The IRT prepared surveys and plans from scratch. [5]: 165  For the proposed tram service under the East River, the plans for the tunnel were modified for dedicated tram operation. The tunnel's trackbed was raised, the gradient increased, and the route shortened. The tunnel was to turn at a loop at the corner of 42nd Street and Park Avenue in Manhattan and go as far as Vernon Boulevard in Queens. There, a ramp was to connect to the New York and Queens County Railway. These three underground stations were Lexington Avenue in Manhattan and Jackson Avenue and Van Alst Avenue in Queens. The total cost amounted to $8 million. [4] The city objected to the tunnel project multiple times and after several disasters nearly stopped it. [5]: 166–167 

The westernmost of the four shafts for the tunnel was in Manhattan and was numbered #1, while the easternmost shaft, in Queens, was numbered #4. Construction began on July 14, 1905, when shaft #4 was sunk; shaft #2 on the opposite shore was sunk by September 1. Shaft #3 was sunk in the Man-O-War Reef, a granite outcrop in the East River that was expanded and renamed Belmont Island. [4] Four workers were killed in a 1906 shaft accident under Belmont Island. [8] The tunnel was holed through on May 16, 1907, and was completed in September of that year, after 26 months of construction. [4] [2] Buildings for the tunnel's construction had been erected on Belmont Island; these stayed up until at least 1918. [9]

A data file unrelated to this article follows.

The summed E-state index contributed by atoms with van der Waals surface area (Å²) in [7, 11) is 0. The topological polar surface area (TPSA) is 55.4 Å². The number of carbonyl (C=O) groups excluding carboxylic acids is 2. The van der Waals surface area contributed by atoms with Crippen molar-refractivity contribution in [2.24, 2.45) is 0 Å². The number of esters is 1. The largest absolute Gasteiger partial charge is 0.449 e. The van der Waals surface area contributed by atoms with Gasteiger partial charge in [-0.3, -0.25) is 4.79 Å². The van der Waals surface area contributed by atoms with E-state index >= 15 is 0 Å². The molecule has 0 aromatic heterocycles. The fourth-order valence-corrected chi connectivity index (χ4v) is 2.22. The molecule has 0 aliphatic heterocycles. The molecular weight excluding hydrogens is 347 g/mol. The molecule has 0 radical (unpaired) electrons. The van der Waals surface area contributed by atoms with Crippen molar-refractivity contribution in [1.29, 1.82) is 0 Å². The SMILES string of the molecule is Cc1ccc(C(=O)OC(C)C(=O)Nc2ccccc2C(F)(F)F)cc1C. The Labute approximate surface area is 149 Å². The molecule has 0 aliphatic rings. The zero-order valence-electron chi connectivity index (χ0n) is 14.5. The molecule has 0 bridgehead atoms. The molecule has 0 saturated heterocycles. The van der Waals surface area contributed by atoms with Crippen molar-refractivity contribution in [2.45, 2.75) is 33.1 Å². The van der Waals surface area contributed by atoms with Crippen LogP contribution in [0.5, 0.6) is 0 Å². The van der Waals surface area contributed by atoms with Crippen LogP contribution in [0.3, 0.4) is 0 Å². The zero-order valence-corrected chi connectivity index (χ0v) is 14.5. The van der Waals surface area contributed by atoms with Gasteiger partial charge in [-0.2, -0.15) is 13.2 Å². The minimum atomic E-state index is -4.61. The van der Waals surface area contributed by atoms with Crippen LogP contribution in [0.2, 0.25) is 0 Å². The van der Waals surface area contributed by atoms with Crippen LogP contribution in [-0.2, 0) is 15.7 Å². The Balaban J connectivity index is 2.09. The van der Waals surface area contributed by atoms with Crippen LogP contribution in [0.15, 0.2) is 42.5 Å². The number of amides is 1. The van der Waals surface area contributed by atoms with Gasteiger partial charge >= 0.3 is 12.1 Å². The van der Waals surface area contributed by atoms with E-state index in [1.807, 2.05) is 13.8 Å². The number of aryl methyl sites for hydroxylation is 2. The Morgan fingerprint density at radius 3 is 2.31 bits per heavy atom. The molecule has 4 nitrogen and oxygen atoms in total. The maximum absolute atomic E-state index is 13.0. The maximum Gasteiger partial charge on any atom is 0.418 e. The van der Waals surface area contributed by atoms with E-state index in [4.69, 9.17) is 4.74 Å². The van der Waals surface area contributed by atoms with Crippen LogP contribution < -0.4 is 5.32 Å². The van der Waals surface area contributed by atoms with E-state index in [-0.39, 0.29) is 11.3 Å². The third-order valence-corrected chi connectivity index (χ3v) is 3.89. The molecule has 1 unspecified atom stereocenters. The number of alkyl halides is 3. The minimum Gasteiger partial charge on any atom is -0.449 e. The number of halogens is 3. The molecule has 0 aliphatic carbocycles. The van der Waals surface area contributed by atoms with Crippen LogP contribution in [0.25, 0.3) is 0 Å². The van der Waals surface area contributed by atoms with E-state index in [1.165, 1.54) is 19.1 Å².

Fifty tramcars were made available for operation through the tunnel. They possessed a 42-foot-5-inch (12.93 m)-long and 8-foot-11-inch (2.72 m)-wide all-steel superstructure with double-sided semi-open entrances at the ends. Power was drawn from an iron rail on the ceiling, to which the car roof's 11+38-inch (290 mm)-high pantograph would attach. The cars were also fitted with rod pantographs for street operation. [4]